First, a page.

The cornerstone of any successful business is its employees. Great ideas and great analytics can only get you so far. To really succeed, you must have great employees. Yet this is no secret, and top talent knows it’s in high-demand, which means you’ll need to work hard to catch people’s attention and encourage them to apply for openings at your company.
Developing an employer brand is one of the most effective tactics for doing this. It works in the same way as traditional branding, but this time the products are your open positions and the audience is the labor market. A strong brand will help draw people towards you, especially those who know they have the power to be choosy about where they work.
However, as you might expect, building a strong brand is much easier said than done. Here are some tips to help you improve your recruiting efforts so that you can bring in the top talent needed to grow your business:
Define What Makes You Unique
The first step in building your employer brand is to figure out what makes you unique. Every company is different, so what will people get working for your company that they can’t get somewhere else?
Answering this question starts by asking your current employees. You should already be having regular one-on-one meetings with your employees—or at the very least you should be encouraging managers to meet with each member of their staff on a regular basis—so use these meetings as opportunities to figure out what people like about working for your company.
But you’ll also want to focus on defining a clear vision and mission statement. What is it your company stands for? What is it trying to do? Every business has a purpose, so make sure you’re clear on what yours is, as this is what you’ll use to distinguish your company from others and attract top talent.
Treat Recruiting like Marketing
Once you’re clear about your own identity, it’s time to work on broadcasting this information to your target audience, which in this case is the pool of people looking for a new job. At this point, recruiting starts to feel an awful lot like marketing. You’ll need to make sure you’re crafting communications that both highlight your unique characteristics, but that also address the needs of your target audience.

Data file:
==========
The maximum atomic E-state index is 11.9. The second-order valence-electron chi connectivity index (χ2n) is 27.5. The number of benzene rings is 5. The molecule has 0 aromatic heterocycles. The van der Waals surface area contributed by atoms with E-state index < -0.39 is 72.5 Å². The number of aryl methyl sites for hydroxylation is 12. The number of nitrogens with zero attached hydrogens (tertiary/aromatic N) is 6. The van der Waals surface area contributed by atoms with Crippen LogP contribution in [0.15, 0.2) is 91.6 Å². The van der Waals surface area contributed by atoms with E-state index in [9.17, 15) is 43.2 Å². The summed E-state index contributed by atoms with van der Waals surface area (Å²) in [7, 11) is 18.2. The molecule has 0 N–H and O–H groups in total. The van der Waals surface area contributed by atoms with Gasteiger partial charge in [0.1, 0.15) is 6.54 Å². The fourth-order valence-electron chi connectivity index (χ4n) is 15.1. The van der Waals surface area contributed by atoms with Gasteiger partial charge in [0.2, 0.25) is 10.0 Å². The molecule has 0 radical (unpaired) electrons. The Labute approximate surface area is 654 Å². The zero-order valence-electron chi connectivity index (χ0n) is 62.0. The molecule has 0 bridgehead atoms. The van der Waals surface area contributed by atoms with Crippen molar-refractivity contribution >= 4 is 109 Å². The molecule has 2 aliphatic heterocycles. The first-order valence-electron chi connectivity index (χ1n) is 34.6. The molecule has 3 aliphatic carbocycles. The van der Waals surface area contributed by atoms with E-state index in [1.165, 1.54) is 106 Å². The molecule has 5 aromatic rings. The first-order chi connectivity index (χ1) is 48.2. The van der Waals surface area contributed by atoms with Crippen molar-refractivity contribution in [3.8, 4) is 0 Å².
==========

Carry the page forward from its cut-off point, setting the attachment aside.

It’s important you use language in your job postings and advertising that speaks to the group you’re pursuing. Most people nowadays are looking for much more than a salary when searching for a job. Millennials are known for favoring companies that stand for something or that will help them get a sense of meaning and purpose for their job. And flexible schedules are becoming increasingly important to today’s job seekers. Don’t make promises you can’t keep, but also do your best to offer the things people care most about.
As you can see, to build an employer brand, you really need to treat your recruiting efforts like a marketing campaign, with potential candidates as your customers. This will help ensure consistency across all your recruiting messages, making it easier top talent to find you amidst the noise.
Don’t Forget Social Media
It’s safe to say social media is now one of the primary ways companies will find new employees. Job seekers are responding by using these platforms to find jobs and to learn about companies with opening positions.
To succeed in building an effective employer brand, find out where your target market looks for jobs and make sure you’re marketing on these platforms. But you need to do more than just post jobs to social media. Use these platforms to broadcast company culture and demonstrate to people who you are. Ways to do this include:
- Posting comments and starting conversations that highlight your employer brand
- Create useful, engaging content for your target audience so they can begin to see you as an authority and make the right associations with your company.